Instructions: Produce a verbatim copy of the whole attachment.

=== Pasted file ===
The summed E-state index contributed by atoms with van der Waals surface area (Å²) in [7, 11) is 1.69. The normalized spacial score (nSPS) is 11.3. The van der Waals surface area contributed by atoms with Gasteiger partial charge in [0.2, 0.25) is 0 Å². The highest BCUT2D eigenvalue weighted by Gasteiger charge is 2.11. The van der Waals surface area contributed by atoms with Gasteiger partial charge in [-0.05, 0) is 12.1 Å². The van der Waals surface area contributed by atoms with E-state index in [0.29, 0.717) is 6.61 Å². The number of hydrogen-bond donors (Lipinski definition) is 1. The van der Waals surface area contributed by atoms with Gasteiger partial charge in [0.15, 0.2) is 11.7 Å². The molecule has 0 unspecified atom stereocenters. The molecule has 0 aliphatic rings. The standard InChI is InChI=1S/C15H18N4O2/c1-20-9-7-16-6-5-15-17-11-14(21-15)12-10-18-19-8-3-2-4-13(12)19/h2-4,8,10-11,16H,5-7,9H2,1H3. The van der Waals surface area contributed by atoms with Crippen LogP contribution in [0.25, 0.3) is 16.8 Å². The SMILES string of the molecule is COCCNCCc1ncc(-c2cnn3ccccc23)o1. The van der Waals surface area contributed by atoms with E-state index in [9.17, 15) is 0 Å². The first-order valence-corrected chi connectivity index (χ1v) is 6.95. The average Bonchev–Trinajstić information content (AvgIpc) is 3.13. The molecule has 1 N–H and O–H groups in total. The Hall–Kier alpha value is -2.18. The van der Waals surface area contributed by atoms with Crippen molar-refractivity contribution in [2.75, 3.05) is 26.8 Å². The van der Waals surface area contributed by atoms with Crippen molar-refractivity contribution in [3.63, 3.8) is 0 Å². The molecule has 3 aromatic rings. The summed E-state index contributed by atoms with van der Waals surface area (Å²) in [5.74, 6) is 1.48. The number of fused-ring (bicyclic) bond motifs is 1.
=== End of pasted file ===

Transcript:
The summed E-state index contributed by atoms with van der Waals surface area (Å²) in [7, 11) is 1.69. The normalized spacial score (nSPS) is 11.3. The van der Waals surface area contributed by atoms with Gasteiger partial charge in [0.2, 0.25) is 0 Å². The highest BCUT2D eigenvalue weighted by Gasteiger charge is 2.11. The van der Waals surface area contributed by atoms with Gasteiger partial charge in [-0.05, 0) is 12.1 Å². The van der Waals surface area contributed by atoms with E-state index in [0.29, 0.717) is 6.61 Å². The number of hydrogen-bond donors (Lipinski definition) is 1. The van der Waals surface area contributed by atoms with Gasteiger partial charge in [0.15, 0.2) is 11.7 Å². The molecule has 0 unspecified atom stereocenters. The molecule has 0 aliphatic rings. The standard InChI is InChI=1S/C15H18N4O2/c1-20-9-7-16-6-5-15-17-11-14(21-15)12-10-18-19-8-3-2-4-13(12)19/h2-4,8,10-11,16H,5-7,9H2,1H3. The van der Waals surface area contributed by atoms with Crippen LogP contribution in [0.25, 0.3) is 16.8 Å². The SMILES string of the molecule is COCCNCCc1ncc(-c2cnn3ccccc23)o1. The van der Waals surface area contributed by atoms with E-state index in [9.17, 15) is 0 Å². The first-order valence-corrected chi connectivity index (χ1v) is 6.95. The average Bonchev–Trinajstić information content (AvgIpc) is 3.13. The molecule has 1 N–H and O–H groups in total. The Hall–Kier alpha value is -2.18. The van der Waals surface area contributed by atoms with Crippen molar-refractivity contribution in [2.75, 3.05) is 26.8 Å². The van der Waals surface area contributed by atoms with Crippen molar-refractivity contribution in [3.63, 3.8) is 0 Å². The molecule has 3 aromatic rings. The summed E-state index contributed by atoms with van der Waals surface area (Å²) in [5.74, 6) is 1.48. The number of fused-ring (bicyclic) bond motifs is 1.